PIQUA — Because minority faces are few in the three-county area served by Edison State Community College, the school’s Diversity Committee is committed to showing people worlds that exist outside their own.
“The tendency is to believe that what we don’t see doesn’t exist,” said Dr. Vivian Blevins, who teaches communications, ethics, humanities and literature at Edison, and is an outspoken advocate for diversity and racial equality.
“Our world has changed dramatically and is no longer insular. We, therefore, have an obligation to our students and our communities to introduce them to a world that is often beyond their experience.”
To that end, the Diversity Committee will present a program Blevins calls her “baby” that serves a twofold purpose: paying tribute to girls and women, as well as showcasing performers of various races and ethnicities.
“Women’s Untold Stories: An Evening of Music, Dance and Theater” will take place at 7 p.m. Thursday, Sept. 22, in the Robinson Theater on Edison’s Piqua campus.
Blevins said that the program “features Anglo women, but at least half of the cast stars women of color: African-American, Puerto Rican, Filipino-American, Asian-American. Ages range from the teens to women in their 80s.”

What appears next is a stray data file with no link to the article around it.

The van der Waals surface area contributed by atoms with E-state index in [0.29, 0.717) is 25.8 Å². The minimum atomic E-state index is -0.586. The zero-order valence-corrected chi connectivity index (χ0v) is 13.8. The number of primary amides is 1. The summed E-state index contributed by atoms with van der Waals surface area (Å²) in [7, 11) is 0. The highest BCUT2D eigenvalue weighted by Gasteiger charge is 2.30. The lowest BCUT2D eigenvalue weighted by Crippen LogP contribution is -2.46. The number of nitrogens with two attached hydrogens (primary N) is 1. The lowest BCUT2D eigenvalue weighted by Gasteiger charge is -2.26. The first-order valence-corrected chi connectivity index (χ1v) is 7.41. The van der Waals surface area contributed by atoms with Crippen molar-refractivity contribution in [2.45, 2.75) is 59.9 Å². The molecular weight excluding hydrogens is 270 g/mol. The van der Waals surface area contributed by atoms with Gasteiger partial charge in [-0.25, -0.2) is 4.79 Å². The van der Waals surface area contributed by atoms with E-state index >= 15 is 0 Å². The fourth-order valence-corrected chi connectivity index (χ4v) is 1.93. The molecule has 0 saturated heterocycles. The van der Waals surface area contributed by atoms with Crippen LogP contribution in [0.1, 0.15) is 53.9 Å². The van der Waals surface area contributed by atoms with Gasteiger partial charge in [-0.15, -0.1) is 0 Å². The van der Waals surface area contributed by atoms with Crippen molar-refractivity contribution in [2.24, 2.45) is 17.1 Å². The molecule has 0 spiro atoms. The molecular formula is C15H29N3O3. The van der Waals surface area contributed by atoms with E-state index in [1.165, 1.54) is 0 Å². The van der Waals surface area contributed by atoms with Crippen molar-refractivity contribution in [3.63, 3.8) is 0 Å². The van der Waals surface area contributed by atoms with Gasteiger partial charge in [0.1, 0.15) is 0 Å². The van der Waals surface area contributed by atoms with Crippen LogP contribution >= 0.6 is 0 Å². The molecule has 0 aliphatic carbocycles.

Sponsored by the Diversity Committee as a benefit for the Edison Foundation’s General Scholarship Fund, the program will feature more than a dozen women from the college and the community displaying their talents. Admission is free, and those who would like to contribute to the scholarship fund are encouraged to do so.
Performances will include dancers from the Center Stage Academy in Troy, and the piano music of Brenda Cobbs-Allen.
The evening’s main event will spotlight area college students/employees, community leaders, and teens taking the stage and delivering monologues in answer to poet Muriel Rukeyser’s question, “What would happen if one woman told the truth about her life?”
“This series of original monologues gives voice to issues that women face such as body image, sex trafficking, violence, rape. Humorous monologues are also part of the program and explore topics such as hot flashes, mammograms and other topics that some consider not suitable for polite society,” Blevins said.
Edison’s Diversity Committee was started in 2012 by Sharon Brown, then vice president of the college, and included eight members.
“I was on that original committee, and in 2013, I was appointed chair of the committee,” said Marva Archibald, an assistant professor at Edison. “The committee now has 20 members and includes employees, students and committee members. Edison President Doreen Larson serves on the committee as a way of indicating her support for the initiatives.”
The committee, Archibald explained, is “all about making Edison a more inclusive environment as we raise awareness of multicultural issues.”
“Women’s Untold Stories” also is available for local churches, clubs and organizations, with a request that those groups make a donation to the scholarship fund. The program’s running time can be altered to suit the hosting group’s needs from 25 minutes to an hour.
In addition, Blevins is available to serve as a facilitator if a discussion following the performance is desired. For more information, contact Blevins at firstname.lastname@example.org or (937) 778-3815.
Reach Belinda M. Paschal at (937) 451-3341.